Egyptian cotton leafworm is highly polyphagous and has hosts in 40 plant families; that contain at least 87 species of economic importance. Among the main crop species attacked by S. litura in the tropics are alfalfa, apples, cotton, flax, groundnuts, jute, grapes, maize, rice, soybeans, tea, tobacco, vegetables (Brassica, Capsicum, cucurbit vegetables, Phaseolus, potatoes, sweet potatoes, Vigna etc.). Other hosts include ornamentals, wild plants, weeds and shade trees (e.g., Leucaena leucocephala, the shade tree of cocoa plantations in Indonesia).
The Egyptian cotton leafworm is similarly one of the most destructive agricultural pests within its subtropical and tropical range. It can attack numerous economically important crops all the year round. On cotton, the pest may cause considerable damage by feeding on the leaves, fruiting points, flower buds and, occasionally, also on bolls. When groundnuts are infested, larvae select primarily the young folded leaves for feeding but, in severe attacks, leaves of any age are stripped off. Sometimes, even the ripening kernels in the pods in the soil may be attacked. Pods of cowpeas and the seeds they contain are also often badly damaged. In tomatoes, larvae bore into the fruit which is thus rendered unsuitable for consumption. Numerous other crops are attacked, mainly on their leaves.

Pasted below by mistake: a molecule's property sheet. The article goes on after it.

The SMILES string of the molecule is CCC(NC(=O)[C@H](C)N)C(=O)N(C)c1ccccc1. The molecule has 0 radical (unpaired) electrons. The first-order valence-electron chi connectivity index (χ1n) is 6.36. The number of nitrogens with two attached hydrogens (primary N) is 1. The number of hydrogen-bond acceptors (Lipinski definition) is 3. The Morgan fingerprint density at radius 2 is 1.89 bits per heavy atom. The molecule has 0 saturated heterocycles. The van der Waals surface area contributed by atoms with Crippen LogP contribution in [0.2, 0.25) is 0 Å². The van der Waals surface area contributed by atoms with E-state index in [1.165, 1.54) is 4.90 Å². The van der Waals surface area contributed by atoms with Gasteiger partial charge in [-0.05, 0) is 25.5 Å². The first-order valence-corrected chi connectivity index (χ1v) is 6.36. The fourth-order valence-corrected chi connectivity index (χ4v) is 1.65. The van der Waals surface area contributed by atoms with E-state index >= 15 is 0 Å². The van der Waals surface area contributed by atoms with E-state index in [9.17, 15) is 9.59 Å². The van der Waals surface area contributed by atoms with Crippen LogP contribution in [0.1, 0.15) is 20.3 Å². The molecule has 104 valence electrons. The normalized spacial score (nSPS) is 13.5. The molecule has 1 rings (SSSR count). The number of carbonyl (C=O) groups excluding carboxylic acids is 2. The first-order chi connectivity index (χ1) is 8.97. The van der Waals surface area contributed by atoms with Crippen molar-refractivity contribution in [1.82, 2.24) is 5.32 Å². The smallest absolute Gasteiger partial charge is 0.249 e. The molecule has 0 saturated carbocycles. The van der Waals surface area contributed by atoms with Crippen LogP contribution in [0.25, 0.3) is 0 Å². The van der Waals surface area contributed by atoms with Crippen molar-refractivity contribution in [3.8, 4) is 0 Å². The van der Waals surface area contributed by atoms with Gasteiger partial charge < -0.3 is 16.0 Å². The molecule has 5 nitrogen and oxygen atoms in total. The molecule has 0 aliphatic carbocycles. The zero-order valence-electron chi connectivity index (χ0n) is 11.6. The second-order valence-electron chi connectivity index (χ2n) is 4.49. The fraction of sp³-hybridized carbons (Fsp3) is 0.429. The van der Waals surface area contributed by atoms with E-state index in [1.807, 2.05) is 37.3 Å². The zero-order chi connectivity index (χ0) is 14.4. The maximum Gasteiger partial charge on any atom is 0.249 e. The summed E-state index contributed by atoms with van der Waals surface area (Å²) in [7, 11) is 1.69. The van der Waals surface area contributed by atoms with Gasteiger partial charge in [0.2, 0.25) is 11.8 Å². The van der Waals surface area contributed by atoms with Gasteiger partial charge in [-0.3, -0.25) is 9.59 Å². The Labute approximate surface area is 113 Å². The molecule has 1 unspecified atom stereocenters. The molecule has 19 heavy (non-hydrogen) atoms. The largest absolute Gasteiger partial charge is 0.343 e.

The Egyptian cotton leafworm is not known to occur in Indiana.